During the heatwave in the summer of 2009, there was an increase in demand for ambulances due to the hot weather, and the LAS took the step of urging members of the public to take taxis or ask relatives to take them to hospital rather than phone for an ambulance.[33][34] A lack of resources meant that the LAS found it difficult to meet an increased demand for ambulances during the period.

See also

Other emergency medical services

Other emergency services


  1. ^ a b c London Ambulance Service: Facts & figures
  2. ^ LAS website
  3. ^ a b c d London Ambulance Service: History
  4. ^ London Ambulance Service: Trust Board
  5. ^
  6. ^
  7. ^ The EMS response plan that worked
  8. ^ London Ambulance Service: Recruitment
  9. ^ "LONDON AMBULANCE SERVICE CHOOSES HONDA'S ST1300 PAN EUROPEAN". Honda UK. 23 March 2009. Retrieved 21 February 2010. 
  10. ^ London Ambulance Service website
  11. ^ .BBC News website: on this day 7 July 2005
  12. ^ "on this day 5 October 1990". BBC News. Retrieved 2009-06-11. 
  13. ^ "on this day 8 January 1991". BBC News. Retrieved 2009-06-11. 
  14. ^ "on this day 20 August 1989". BBC News. Retrieved 2009-06-11. 
  15. ^ "on this day 12 December 1988". BBC News. Retrieved 2009-06-11. 
  16. ^ "on this day 18 November 1987". BBC News. Retrieved 2009-06-11. 
  17. ^ "on this day 28 February 1975". BBC News. Retrieved 2009-06-11. 
  18. ^ Nick Plant. "University of the West of England: ''LASCAD Case Study''". Retrieved 2009-06-11. 
  19. ^ "Personal Computer World: Ambulances won't crash again". 1997-06-12. Retrieved 2009-06-11. 
  20. ^ Department of the Official Report (Hansard), House of Commons, Westminster (1992-10-28). "House of Commons Hansard debates for 28th October 2002". Retrieved 2009-06-11.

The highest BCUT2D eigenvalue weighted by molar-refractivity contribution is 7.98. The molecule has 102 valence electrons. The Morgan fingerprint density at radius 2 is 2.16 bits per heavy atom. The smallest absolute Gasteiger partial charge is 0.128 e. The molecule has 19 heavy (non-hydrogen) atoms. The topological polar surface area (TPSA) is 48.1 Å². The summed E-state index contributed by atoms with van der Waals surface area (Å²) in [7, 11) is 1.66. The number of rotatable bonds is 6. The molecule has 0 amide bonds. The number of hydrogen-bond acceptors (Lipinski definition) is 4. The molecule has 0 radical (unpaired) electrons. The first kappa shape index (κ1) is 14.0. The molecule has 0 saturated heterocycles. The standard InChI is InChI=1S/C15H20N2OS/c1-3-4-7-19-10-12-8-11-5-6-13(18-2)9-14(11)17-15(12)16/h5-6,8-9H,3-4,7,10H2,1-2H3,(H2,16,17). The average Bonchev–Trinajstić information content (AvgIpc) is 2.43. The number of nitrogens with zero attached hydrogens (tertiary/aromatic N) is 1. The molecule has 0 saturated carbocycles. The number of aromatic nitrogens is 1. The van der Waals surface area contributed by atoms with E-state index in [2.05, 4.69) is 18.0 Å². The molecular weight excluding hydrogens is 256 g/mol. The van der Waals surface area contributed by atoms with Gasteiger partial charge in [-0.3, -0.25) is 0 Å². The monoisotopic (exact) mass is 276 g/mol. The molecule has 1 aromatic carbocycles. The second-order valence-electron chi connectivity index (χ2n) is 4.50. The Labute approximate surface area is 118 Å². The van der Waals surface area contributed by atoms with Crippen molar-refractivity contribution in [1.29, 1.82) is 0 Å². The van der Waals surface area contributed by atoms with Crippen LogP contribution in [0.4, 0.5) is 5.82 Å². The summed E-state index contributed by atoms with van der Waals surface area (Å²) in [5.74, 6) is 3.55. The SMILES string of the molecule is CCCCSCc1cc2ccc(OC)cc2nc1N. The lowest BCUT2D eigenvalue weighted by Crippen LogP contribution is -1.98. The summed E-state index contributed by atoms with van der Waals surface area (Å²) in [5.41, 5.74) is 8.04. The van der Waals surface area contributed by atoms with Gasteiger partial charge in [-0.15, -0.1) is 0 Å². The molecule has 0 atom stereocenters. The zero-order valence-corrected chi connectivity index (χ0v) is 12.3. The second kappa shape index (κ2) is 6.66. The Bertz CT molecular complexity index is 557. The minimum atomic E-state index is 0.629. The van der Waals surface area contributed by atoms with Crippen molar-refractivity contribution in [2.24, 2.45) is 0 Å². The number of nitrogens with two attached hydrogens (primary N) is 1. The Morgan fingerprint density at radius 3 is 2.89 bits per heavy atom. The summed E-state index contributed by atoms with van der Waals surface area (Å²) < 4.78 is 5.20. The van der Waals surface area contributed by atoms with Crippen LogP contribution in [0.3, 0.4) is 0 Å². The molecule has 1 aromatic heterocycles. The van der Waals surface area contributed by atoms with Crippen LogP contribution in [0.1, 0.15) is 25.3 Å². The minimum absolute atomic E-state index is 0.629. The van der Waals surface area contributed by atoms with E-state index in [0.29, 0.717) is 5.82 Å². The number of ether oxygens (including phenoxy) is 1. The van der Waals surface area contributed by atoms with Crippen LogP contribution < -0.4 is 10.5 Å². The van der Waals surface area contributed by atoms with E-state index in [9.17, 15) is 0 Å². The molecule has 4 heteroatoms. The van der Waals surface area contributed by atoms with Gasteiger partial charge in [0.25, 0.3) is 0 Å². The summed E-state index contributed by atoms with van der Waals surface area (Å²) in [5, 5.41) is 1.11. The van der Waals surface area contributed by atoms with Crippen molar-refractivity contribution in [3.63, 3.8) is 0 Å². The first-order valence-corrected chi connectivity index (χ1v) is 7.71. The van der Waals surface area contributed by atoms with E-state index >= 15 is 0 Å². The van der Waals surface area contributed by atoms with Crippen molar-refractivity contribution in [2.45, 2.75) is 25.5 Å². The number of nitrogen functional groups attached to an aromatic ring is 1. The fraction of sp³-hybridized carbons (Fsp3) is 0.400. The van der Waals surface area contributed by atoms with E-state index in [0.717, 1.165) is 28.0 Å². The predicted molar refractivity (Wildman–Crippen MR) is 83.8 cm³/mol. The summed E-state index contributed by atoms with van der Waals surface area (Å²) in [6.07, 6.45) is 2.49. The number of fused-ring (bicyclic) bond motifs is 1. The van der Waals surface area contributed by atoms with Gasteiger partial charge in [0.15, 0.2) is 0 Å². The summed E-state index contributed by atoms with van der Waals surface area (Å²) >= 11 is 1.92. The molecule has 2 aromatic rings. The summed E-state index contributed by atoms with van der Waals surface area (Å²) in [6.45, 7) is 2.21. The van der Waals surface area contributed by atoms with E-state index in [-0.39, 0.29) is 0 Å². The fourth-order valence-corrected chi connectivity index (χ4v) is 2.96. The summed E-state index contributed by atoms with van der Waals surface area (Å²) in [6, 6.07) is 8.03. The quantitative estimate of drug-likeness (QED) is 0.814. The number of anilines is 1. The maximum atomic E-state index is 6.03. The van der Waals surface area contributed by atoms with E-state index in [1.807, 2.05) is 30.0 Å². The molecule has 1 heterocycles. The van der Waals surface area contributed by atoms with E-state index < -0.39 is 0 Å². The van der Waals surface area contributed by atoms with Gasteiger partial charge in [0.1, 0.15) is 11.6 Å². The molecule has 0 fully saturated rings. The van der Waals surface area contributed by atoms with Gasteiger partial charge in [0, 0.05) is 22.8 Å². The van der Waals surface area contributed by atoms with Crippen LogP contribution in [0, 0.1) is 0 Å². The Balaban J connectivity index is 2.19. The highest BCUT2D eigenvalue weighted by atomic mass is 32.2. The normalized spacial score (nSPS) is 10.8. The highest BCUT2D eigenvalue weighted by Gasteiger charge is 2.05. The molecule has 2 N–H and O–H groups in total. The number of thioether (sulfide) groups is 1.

21. ^ "BBC: Ambulance chief quits". BBC News. 2000-02-10. Retrieved 2009-06-11. 
  22. ^ "BBC: 7 July ambulance 'radio failure'". BBC News. 2006-03-15. Retrieved 2009-06-11. 
  23. ^ "BBC: Computer problem hits 999 calls". BBC News. 2006-08-23. Retrieved 2009-06-11. 
  24. ^ "London Ambulance computer crashes nine times". E-Health Insider. Retrieved 2009-06-11. 
  25. ^ "Health | Ambulance crews face record calls". BBC News. 2008-12-18. Retrieved 2009-06-11. 
  26. ^ "Health | 'There aren't enough of us'". BBC News. 2008-12-18. Retrieved 2009-06-11. 
  27. ^ "London Ambulance Service - Pressure on ambulance service continues". 2009-02-03. Retrieved 2009-06-11. 
  28. ^ "London Ambulance Service - Ambulance service under pressure as 999 demand soars". 2008-12-16. Retrieved 2009-06-11. 
  29. ^ "Student paramedic". Retrieved 2009-06-11. 
  30. ^ "Paramedic Science BSc Honours - University of Hertfordshire". Retrieved 2009-07-03. 
  31. ^ "Paramedic Science BSc Honours - University of Hertfordshire". Retrieved 2009-07-03. 
  32. ^ "Paramedic Science, Foundation Degree | University of Greenwich". 2007-06-21. Retrieved 2009-07-03. 
  33. ^ "London Ambulance Service - Londoners urged to take extra care in warm weather". 2009-06-16. Retrieved 2009-07-03. 
  34. ^ "London Ambulance Service - Hot weather advice for Londoners". 2009-06-29. Retrieved 2009-07-03. 

External links